23 June 2013

The 6 & 2 of Fermented Foods

6 Reasons You Should Eat Fermented Foods and 2 Reasons You Should Make Your Own

by Debra Meadow, Certified Nutritional Therapist,

Blue Raven Wellness • 503.956.9600 • Contact for a 1-hour health complimentary consultationRed_kraut_and_scale

Fermented foods, like live pickles and sauerkraut, have been part of human diets the world over for thousands of years: live sauerkraut in Germany, half-sour pickles in Eastern Europe, yogurt in the Middle East, miso in Japan, kim chi in Korea.  Here’s why these foods should be a regular part of your diet:

  • Fermented foods power up your digestion.  The good bacteria in fermented foods do some of the work for you by “predigesting” the food.  That’s less work for your gut.  When you digest better, you absorb more nutrients.
  • Fermented foods are the original probiotic.  For millennia, the only probiotic supplement people took was in the form of pickles, sauerkraut, miso, sourdough, cultured beverages, and more.  Probiotics, or good bacteria, help keep the bad bacteria in check.  An overabundance of the bad guys has been linked to allergies and food sensitivities, asthma, autoimmune conditions, irritable bowel syndrome, autism, depression and anxiety and so many more.
  • Fermented foods are raw foods.  Because they haven’t been exposed to heat (if they are not heat processed) fermented foods still contain their full complement of enzymes.  Getting more enzymes (in food or supplements) has been linked to longevity.
  • Fermented foods have more vitamins than the same food in its unfermented state.  It’s value added!  The beneficial bacteria in fermented foods actually manufacture vitamins for you, and they’re very bio-available, which is not always the case with synthetic vitamins.
  • Fermented foods keep for a long time.  Early people didn’t know any of the above, they just wanted their fresh food to Pickled_sugar_snapslast longer and fermentation was a way to make that happen.  Did your neighbor drop his bumper crop of zucchini on your porch and run?  Are your green bean vines out of control?  Not sure what to do with all the food in your CSA box before it goes bad?  Keep vegetables for months, or longer, by fermenting them.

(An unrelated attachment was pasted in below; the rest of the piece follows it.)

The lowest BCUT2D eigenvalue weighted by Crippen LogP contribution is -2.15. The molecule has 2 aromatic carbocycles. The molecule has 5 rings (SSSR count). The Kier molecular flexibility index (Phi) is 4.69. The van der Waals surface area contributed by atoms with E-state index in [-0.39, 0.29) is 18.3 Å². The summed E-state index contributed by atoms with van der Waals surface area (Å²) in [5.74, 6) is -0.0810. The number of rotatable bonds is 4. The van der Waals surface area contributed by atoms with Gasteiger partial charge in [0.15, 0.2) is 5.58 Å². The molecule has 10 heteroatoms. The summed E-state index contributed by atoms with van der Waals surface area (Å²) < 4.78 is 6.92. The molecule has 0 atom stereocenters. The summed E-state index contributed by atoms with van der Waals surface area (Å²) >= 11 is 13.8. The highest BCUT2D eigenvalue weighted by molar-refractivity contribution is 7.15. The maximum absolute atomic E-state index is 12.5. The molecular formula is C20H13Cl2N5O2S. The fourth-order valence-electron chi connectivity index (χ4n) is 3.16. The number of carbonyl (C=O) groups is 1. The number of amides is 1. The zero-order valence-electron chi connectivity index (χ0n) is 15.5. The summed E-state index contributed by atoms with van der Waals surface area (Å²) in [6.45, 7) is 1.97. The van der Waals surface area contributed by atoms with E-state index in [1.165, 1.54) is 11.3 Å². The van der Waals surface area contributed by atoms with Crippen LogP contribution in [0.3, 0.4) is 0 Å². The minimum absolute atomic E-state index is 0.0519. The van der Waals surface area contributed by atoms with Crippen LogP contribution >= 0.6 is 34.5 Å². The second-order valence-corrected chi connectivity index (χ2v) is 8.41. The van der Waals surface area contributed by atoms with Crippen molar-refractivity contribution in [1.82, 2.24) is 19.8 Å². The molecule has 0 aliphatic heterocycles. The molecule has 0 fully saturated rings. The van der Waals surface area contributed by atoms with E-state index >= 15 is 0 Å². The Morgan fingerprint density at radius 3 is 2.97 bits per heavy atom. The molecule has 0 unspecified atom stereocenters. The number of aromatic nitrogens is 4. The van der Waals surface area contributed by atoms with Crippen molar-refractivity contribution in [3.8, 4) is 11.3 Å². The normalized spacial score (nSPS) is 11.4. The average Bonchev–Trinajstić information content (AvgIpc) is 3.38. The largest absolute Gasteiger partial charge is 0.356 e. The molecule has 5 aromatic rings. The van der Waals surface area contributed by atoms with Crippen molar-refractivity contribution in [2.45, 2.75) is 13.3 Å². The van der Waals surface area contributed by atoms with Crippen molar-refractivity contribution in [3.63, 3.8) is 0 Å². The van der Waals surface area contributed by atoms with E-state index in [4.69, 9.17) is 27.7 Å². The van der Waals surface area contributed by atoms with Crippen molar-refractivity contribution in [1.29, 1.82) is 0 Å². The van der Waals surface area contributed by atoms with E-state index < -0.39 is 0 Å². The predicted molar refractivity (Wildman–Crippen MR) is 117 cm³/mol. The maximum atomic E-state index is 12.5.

• Fermented food has more flavor.  A little dab’ll do ya, because the flavors of fermented foods are so exciting.  Fermented foods are often used as condiments or additions to dishes to take the flavor, and nutrition, over the top.

Thankfully, a few market vendors make and sell live, fermented vegetables.  Choi’s Kim Chi must be sampled to be believed.  Every variety is tastier than the next.  OlyKraut makes traditional and creative seasonal sauerkrauts and pickles.  Indulge in the Curry Gourmet Sauerkraut when it’s available.  Cascade Naturals offers their own version of sauerkraut in addition to traditional Japanese fermented foods, like miso, shoyu and tempeh.

Are you hooked?  Here’s why you should learn to make your own fermented foods:

  • Fermented food can be very inexpensive.  Use what’s in season and reasonably priced, or what’s in your garden.  No special equipment is necessary and no cooking, so you don’t need to heat up your kitchen.Ginger carrots
  • Making fermented foods is creative.  Use your imagination, your tastebuds and what’s in your pantry and larder to create unique blends.

If you’d like to learn how, join me for a class: How to Make Fermented Vegetables on June 30, 2-4 p.m., at Glow Healthcare, 2332 NW Irving St.  I promise fun, facts and food!

2 Responses

  1. Pingback : Part 2: Reasons to Ferment Food | The Rambling Epicure

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